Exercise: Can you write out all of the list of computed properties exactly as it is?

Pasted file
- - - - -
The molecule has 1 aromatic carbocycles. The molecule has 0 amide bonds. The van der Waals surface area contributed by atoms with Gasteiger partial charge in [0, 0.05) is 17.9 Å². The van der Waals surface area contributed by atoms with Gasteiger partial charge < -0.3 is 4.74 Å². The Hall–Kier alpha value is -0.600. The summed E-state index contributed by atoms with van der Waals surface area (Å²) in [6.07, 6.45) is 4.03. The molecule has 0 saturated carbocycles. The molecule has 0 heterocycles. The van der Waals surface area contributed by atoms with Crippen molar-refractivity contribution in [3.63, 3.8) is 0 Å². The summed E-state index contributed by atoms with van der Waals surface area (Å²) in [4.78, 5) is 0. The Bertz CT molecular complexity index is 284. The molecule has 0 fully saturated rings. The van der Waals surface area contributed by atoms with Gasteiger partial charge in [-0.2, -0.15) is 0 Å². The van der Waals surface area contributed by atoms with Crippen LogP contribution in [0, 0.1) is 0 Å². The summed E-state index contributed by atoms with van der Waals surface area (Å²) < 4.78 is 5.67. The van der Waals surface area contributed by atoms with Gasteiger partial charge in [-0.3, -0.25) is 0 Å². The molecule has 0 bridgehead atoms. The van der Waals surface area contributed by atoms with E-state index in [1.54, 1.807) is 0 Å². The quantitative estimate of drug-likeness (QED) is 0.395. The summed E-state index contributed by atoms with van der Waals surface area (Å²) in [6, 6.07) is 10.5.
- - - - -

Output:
The molecule has 1 aromatic carbocycles. The molecule has 0 amide bonds. The van der Waals surface area contributed by atoms with Gasteiger partial charge in [0, 0.05) is 17.9 Å². The van der Waals surface area contributed by atoms with Gasteiger partial charge < -0.3 is 4.74 Å². The Hall–Kier alpha value is -0.600. The summed E-state index contributed by atoms with van der Waals surface area (Å²) in [6.07, 6.45) is 4.03. The molecule has 0 saturated carbocycles. The molecule has 0 heterocycles. The van der Waals surface area contributed by atoms with Crippen molar-refractivity contribution in [3.63, 3.8) is 0 Å². The summed E-state index contributed by atoms with van der Waals surface area (Å²) in [4.78, 5) is 0. The Bertz CT molecular complexity index is 284. The molecule has 0 fully saturated rings. The van der Waals surface area contributed by atoms with Gasteiger partial charge in [-0.2, -0.15) is 0 Å². The van der Waals surface area contributed by atoms with Crippen LogP contribution in [0, 0.1) is 0 Å². The summed E-state index contributed by atoms with van der Waals surface area (Å²) < 4.78 is 5.67. The van der Waals surface area contributed by atoms with Gasteiger partial charge in [-0.3, -0.25) is 0 Å². The molecule has 0 bridgehead atoms. The van der Waals surface area contributed by atoms with E-state index in [1.54, 1.807) is 0 Å². The quantitative estimate of drug-likeness (QED) is 0.395. The summed E-state index contributed by atoms with van der Waals surface area (Å²) in [6, 6.07) is 10.5.